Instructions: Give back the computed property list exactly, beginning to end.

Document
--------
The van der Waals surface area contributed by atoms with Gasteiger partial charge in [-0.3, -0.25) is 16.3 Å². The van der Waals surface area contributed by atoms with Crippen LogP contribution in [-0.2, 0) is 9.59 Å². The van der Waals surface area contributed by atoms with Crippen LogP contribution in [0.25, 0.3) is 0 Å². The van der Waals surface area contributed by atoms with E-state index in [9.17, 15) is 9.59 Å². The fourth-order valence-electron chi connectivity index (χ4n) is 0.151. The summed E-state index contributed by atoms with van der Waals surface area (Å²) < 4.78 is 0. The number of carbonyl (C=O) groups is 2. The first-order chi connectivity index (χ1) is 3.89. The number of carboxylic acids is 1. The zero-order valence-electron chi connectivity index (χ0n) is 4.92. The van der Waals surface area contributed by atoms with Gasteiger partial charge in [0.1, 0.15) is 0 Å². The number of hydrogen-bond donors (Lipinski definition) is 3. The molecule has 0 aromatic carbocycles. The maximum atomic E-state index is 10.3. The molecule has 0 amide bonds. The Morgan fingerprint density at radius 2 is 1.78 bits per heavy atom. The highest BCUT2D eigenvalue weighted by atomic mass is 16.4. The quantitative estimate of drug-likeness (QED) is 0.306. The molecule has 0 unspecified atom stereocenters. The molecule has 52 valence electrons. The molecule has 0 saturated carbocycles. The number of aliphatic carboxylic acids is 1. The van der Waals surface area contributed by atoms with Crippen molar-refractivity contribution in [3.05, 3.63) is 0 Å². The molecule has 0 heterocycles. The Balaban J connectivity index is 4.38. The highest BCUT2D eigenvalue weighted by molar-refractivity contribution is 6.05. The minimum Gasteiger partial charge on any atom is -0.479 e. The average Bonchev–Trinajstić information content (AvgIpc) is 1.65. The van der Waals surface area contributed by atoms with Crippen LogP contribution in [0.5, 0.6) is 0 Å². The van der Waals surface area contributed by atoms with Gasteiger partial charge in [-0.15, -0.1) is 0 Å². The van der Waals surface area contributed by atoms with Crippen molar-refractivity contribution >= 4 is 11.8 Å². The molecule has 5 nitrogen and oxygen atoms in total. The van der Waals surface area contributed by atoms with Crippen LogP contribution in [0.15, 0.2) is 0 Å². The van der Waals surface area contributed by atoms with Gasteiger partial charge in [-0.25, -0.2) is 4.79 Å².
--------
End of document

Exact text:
The van der Waals surface area contributed by atoms with Gasteiger partial charge in [-0.3, -0.25) is 16.3 Å². The van der Waals surface area contributed by atoms with Crippen LogP contribution in [-0.2, 0) is 9.59 Å². The van der Waals surface area contributed by atoms with Crippen LogP contribution in [0.25, 0.3) is 0 Å². The van der Waals surface area contributed by atoms with E-state index in [9.17, 15) is 9.59 Å². The fourth-order valence-electron chi connectivity index (χ4n) is 0.151. The summed E-state index contributed by atoms with van der Waals surface area (Å²) < 4.78 is 0. The number of carbonyl (C=O) groups is 2. The first-order chi connectivity index (χ1) is 3.89. The number of carboxylic acids is 1. The zero-order valence-electron chi connectivity index (χ0n) is 4.92. The van der Waals surface area contributed by atoms with Gasteiger partial charge in [0.1, 0.15) is 0 Å². The number of hydrogen-bond donors (Lipinski definition) is 3. The molecule has 0 aromatic carbocycles. The maximum atomic E-state index is 10.3. The molecule has 0 amide bonds. The Morgan fingerprint density at radius 2 is 1.78 bits per heavy atom. The highest BCUT2D eigenvalue weighted by atomic mass is 16.4. The quantitative estimate of drug-likeness (QED) is 0.306. The molecule has 0 unspecified atom stereocenters. The molecule has 52 valence electrons. The molecule has 0 saturated carbocycles. The number of aliphatic carboxylic acids is 1. The van der Waals surface area contributed by atoms with Crippen molar-refractivity contribution in [3.05, 3.63) is 0 Å². The molecule has 0 heterocycles. The Balaban J connectivity index is 4.38. The highest BCUT2D eigenvalue weighted by molar-refractivity contribution is 6.05. The minimum Gasteiger partial charge on any atom is -0.479 e. The average Bonchev–Trinajstić information content (AvgIpc) is 1.65. The van der Waals surface area contributed by atoms with Crippen LogP contribution in [0.5, 0.6) is 0 Å². The van der Waals surface area contributed by atoms with Gasteiger partial charge in [-0.15, -0.1) is 0 Å². The van der Waals surface area contributed by atoms with Crippen molar-refractivity contribution >= 4 is 11.8 Å². The molecule has 5 nitrogen and oxygen atoms in total. The van der Waals surface area contributed by atoms with Crippen LogP contribution in [0.15, 0.2) is 0 Å². The van der Waals surface area contributed by atoms with Gasteiger partial charge in [-0.25, -0.2) is 4.79 Å².